Looking at meaningless spaces which look dull and monotonous? Freshen them up with simple ways of adding indoor plants. There are various plants that will enliven your space and add that freshness to the surrounding. However, every plant and its presence make a different impact on the outlook and feel in your home.
The right indoor plant can add the perfect amount of intrigue and their lifespan is much longer than that of fresh flowers. According to styling tips in interior designing, to add plants to your space, there are certain aspects to look into. Like the color and styling of the house has to match the environment, plants need coordination as well. You need to group plants into growing naturally together. Ultimately, location should be determined by how much light, humidity, and conditions the plant survives on.
There are numerous ways you can add plants and florals to make the room look cozy. Whether there is an element lacking or the space looks off, a plant can always bring back the missing element of your home.
Plants add to the most critical way of interior design. Also, it is one of the most overlooked processes in the project. A plant can add value to an empty corner, some missing spaces, or even make the room look cozier. So, let’s dive into it and learn the skill of using plants in your spaces for a healthier and more aesthetic look.
You could also use plants or florals to emphasize your dining room table and bring focus to the center of your dining room. Rhythm is one of the most important principles of design and has to do with how our eyes move around a room in a deliberate way. This can be achieved with the repetition of patterns, textures, or colors. Plants can serve as that connecting item that creates a sense of rhythm in your space. Now that we have a better sense of why plants are important in design, let’s talk about where you should be using them. The short answer is this: you should have at least one plant or floral in every room.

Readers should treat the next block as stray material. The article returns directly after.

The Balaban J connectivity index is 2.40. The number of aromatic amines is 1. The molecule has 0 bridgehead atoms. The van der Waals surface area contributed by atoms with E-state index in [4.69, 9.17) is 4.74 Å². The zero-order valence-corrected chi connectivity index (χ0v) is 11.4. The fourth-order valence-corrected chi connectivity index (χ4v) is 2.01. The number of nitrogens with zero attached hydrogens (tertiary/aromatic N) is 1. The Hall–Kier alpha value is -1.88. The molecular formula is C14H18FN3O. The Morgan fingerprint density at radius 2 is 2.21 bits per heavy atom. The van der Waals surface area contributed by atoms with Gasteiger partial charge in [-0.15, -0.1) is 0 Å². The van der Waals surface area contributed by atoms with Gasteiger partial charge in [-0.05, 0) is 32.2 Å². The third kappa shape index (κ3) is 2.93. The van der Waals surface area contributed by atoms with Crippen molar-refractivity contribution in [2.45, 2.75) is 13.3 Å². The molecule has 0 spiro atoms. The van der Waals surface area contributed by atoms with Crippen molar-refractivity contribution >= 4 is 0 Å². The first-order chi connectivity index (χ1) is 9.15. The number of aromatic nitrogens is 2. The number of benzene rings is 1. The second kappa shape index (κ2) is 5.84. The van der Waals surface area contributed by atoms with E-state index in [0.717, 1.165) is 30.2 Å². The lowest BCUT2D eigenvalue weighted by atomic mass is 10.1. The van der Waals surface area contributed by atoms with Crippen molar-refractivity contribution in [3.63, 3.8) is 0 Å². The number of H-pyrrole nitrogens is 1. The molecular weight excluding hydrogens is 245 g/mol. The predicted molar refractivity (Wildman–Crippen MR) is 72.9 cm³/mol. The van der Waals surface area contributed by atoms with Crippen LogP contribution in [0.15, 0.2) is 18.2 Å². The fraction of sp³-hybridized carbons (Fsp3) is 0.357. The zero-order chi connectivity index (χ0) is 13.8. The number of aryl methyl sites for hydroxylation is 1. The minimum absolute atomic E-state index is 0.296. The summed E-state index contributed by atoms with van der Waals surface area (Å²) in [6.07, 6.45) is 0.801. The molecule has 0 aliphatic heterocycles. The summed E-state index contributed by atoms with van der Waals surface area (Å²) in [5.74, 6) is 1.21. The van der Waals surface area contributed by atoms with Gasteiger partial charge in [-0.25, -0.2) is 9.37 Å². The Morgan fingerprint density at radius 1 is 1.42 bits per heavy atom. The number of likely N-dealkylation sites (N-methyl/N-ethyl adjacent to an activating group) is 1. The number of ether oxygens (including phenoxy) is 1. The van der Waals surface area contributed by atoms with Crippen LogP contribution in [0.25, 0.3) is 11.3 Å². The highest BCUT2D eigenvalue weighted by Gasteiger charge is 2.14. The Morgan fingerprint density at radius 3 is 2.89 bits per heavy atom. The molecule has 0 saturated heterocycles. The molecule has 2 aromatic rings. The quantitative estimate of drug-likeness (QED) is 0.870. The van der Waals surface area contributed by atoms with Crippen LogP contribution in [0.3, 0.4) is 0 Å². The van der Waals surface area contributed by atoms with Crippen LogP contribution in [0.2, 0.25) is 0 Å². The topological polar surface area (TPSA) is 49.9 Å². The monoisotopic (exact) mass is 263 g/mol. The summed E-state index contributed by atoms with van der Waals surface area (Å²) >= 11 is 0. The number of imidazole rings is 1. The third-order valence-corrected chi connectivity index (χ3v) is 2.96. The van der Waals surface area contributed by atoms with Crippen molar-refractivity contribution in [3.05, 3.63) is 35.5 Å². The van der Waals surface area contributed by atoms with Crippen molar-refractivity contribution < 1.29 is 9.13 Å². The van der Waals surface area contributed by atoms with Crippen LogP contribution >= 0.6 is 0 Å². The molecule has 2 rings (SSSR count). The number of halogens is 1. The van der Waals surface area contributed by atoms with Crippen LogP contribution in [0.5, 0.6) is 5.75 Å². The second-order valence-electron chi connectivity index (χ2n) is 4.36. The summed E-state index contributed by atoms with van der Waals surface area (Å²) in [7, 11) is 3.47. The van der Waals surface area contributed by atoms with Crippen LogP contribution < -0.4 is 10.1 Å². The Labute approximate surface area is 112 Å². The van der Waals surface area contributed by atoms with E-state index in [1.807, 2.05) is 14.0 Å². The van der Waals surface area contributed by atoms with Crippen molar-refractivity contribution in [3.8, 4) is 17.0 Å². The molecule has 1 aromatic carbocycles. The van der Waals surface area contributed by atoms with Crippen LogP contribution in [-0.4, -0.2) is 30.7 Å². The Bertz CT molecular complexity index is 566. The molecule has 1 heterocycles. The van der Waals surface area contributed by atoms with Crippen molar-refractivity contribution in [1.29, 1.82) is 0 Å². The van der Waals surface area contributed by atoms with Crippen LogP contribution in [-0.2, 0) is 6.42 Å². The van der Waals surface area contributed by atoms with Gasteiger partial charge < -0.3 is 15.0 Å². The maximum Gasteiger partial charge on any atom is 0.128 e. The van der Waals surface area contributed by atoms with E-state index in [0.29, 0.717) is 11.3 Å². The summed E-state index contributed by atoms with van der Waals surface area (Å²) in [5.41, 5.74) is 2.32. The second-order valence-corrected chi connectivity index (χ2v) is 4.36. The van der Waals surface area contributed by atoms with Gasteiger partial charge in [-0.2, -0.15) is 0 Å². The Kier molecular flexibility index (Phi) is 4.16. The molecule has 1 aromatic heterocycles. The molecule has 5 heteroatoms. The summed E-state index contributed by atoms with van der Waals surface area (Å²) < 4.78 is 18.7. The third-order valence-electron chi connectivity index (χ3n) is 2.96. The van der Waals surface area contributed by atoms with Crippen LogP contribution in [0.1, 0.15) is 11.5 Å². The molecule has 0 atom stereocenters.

Here is our take on indoor plants and how to style them.
- Fiddle-Leaf Fig Tree (Ficus Lyrata)
For placement, under a skylight or next to a window. In other words, it needs as much sun as possible. Fiddle-Leaf Fig Tree Care: Water once a week or more if it’s winter and the air in your home is dry.
- Split-Leaf Philodendron (Monstera Deliciosa)
this plant has a distinctive leaf that looks as though it’s been gently cut into by a careful hand. Split-Leaf Philodendron Care: Water once a week.
- Meyer Lemon Tree (Citrus X Meyeri)
Meyer lemon trees do well indoors as long as they have lots of sun. Meyer Lemon Tree Care: Water weekly.
- Kentia Palm (Howea Forsteriana)
noting that it should be given lots of space, as it can grow up to 10 feet with a broad reach. Kentia Palm Care: Requires medium to bright light; water weekly.
- Castiron Plant (Aspidistra Elatior)
It does well in medium to low light and is tolerant of neglect, so it’s fine if you forget to water it once in a while. Castiron Plant Care: Water once a week or every ten days.
- Amazon Lily (Eucharis Amazonica)
It thrives in medium light; allowing the soil to dry between watering. Amazon Lily Care: The leaves will wilt when it needs water, but once a week should suffice.
- Snake Plant (Sansevieria Trifasciata)
With sword-shaped leaves winding gently from the soil like charmed snakes from a basket, this indoor house plant strikes a lovely balance between order and chaos. Snake Plant Care: Place anywhere you’d like and let the soil dry completely between watering. Check the soil every week, but it’s fine to skip a few.
- Winterbourn (Philodendron Xanadu)
A smaller version of oversized tropical leaves—it will only grow to be about three to four feet—this textural plant is great for spaces with less light, says De Give. Winterbourn Plant Care: Winterbourn also prefers bright, indirect sunlight. Be careful not to overwater it. If the soil is dry, it’s safe to water it. If, however, it’s moist to the touch, give it a few days before watering. Snap off dead, yellow leaves as they appear.
- Mistletoe Cactus (Rhipsalis)
Rhipsalis offers a welcomed textural change, compared to the sometimes-controlled look of other succulents. Mistletoe Cactus Plant Care: This sturdy plant does best in indirect light, but it can survive in low light, as well—just make sure to bring it into the light every once in a while, to help it recharge. Water weekly. If the tendrils ever droop, that’s a sign the plant is thirsty.
- Corn Plant (Dracaena fragrans massangeana)
Rounding out our list of the best indoor plants is this standout with striped leaves. This low-maintenance plant will look stunning in your living room and grows up to four to six feet tall. Corn Plant Care: Place this beauty in filtered sunlight and water every 7-10 days.